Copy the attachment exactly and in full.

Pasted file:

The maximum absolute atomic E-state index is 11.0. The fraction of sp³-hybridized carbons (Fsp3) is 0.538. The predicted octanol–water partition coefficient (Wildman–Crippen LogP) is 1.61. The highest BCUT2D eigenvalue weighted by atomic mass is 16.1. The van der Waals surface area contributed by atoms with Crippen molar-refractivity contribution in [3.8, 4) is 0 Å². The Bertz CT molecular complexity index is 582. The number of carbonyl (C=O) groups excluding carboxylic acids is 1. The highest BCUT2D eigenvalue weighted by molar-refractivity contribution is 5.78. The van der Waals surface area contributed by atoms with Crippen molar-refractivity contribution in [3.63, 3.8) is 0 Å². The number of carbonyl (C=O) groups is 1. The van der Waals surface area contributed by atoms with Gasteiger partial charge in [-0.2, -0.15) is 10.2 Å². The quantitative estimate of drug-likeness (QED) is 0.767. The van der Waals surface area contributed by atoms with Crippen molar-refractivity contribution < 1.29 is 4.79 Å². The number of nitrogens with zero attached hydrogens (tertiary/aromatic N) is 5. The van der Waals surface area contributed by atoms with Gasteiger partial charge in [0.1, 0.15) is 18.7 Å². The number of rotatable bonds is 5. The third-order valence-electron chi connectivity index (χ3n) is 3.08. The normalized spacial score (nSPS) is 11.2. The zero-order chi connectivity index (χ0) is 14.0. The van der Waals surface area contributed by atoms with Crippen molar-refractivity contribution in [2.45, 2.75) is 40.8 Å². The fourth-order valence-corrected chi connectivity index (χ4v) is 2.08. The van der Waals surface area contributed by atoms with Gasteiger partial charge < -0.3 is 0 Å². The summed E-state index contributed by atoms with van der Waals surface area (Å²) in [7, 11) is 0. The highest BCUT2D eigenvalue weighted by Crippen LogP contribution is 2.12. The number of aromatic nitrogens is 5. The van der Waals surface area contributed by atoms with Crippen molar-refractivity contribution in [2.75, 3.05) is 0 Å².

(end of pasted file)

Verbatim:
The maximum absolute atomic E-state index is 11.0. The fraction of sp³-hybridized carbons (Fsp3) is 0.538. The predicted octanol–water partition coefficient (Wildman–Crippen LogP) is 1.61. The highest BCUT2D eigenvalue weighted by atomic mass is 16.1. The van der Waals surface area contributed by atoms with Crippen molar-refractivity contribution in [3.8, 4) is 0 Å². The Bertz CT molecular complexity index is 582. The number of carbonyl (C=O) groups excluding carboxylic acids is 1. The highest BCUT2D eigenvalue weighted by molar-refractivity contribution is 5.78. The van der Waals surface area contributed by atoms with Crippen molar-refractivity contribution in [3.63, 3.8) is 0 Å². The number of carbonyl (C=O) groups is 1. The van der Waals surface area contributed by atoms with Gasteiger partial charge in [-0.2, -0.15) is 10.2 Å². The quantitative estimate of drug-likeness (QED) is 0.767. The van der Waals surface area contributed by atoms with Crippen molar-refractivity contribution < 1.29 is 4.79 Å². The number of nitrogens with zero attached hydrogens (tertiary/aromatic N) is 5. The van der Waals surface area contributed by atoms with Gasteiger partial charge in [0.1, 0.15) is 18.7 Å². The number of rotatable bonds is 5. The third-order valence-electron chi connectivity index (χ3n) is 3.08. The normalized spacial score (nSPS) is 11.2. The zero-order chi connectivity index (χ0) is 14.0. The van der Waals surface area contributed by atoms with Crippen molar-refractivity contribution in [2.45, 2.75) is 40.8 Å². The fourth-order valence-corrected chi connectivity index (χ4v) is 2.08. The van der Waals surface area contributed by atoms with Gasteiger partial charge < -0.3 is 0 Å². The summed E-state index contributed by atoms with van der Waals surface area (Å²) in [7, 11) is 0. The highest BCUT2D eigenvalue weighted by Crippen LogP contribution is 2.12. The number of aromatic nitrogens is 5. The van der Waals surface area contributed by atoms with Crippen molar-refractivity contribution in [2.75, 3.05) is 0 Å².